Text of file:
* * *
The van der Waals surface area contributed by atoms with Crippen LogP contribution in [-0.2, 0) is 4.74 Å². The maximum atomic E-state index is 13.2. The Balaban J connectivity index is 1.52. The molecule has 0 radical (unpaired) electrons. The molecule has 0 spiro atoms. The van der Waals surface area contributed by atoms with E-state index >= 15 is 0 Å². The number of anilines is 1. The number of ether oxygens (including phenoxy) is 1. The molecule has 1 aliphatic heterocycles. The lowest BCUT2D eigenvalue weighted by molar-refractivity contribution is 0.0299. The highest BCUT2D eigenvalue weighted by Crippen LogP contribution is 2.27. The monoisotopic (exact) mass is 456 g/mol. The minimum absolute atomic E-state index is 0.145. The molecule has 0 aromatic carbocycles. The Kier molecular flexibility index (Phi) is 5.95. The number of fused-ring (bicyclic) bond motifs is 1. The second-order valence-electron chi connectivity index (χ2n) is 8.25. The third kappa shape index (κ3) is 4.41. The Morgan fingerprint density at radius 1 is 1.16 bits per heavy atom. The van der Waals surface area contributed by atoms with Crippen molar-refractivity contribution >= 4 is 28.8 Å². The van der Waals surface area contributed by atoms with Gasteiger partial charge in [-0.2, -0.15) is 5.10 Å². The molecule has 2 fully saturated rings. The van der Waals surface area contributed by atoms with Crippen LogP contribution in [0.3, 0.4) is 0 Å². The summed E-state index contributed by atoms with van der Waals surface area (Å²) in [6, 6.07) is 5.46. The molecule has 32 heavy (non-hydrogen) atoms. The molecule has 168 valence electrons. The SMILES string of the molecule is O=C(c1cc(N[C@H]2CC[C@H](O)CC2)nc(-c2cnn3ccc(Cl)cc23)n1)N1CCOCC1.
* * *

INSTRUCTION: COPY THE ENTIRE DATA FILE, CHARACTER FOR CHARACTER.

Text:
The van der Waals surface area contributed by atoms with Crippen LogP contribution in [-0.2, 0) is 4.74 Å². The maximum atomic E-state index is 13.2. The Balaban J connectivity index is 1.52. The molecule has 0 radical (unpaired) electrons. The molecule has 0 spiro atoms. The van der Waals surface area contributed by atoms with E-state index >= 15 is 0 Å². The number of anilines is 1. The number of ether oxygens (including phenoxy) is 1. The molecule has 1 aliphatic heterocycles. The lowest BCUT2D eigenvalue weighted by molar-refractivity contribution is 0.0299. The highest BCUT2D eigenvalue weighted by Crippen LogP contribution is 2.27. The monoisotopic (exact) mass is 456 g/mol. The minimum absolute atomic E-state index is 0.145. The molecule has 0 aromatic carbocycles. The Kier molecular flexibility index (Phi) is 5.95. The number of fused-ring (bicyclic) bond motifs is 1. The second-order valence-electron chi connectivity index (χ2n) is 8.25. The third kappa shape index (κ3) is 4.41. The Morgan fingerprint density at radius 1 is 1.16 bits per heavy atom. The van der Waals surface area contributed by atoms with Crippen molar-refractivity contribution >= 4 is 28.8 Å². The van der Waals surface area contributed by atoms with Gasteiger partial charge in [-0.2, -0.15) is 5.10 Å². The molecule has 2 fully saturated rings. The van der Waals surface area contributed by atoms with Crippen LogP contribution in [0.3, 0.4) is 0 Å². The summed E-state index contributed by atoms with van der Waals surface area (Å²) in [6, 6.07) is 5.46. The molecule has 32 heavy (non-hydrogen) atoms. The molecule has 168 valence electrons. The SMILES string of the molecule is O=C(c1cc(N[C@H]2CC[C@H](O)CC2)nc(-c2cnn3ccc(Cl)cc23)n1)N1CCOCC1.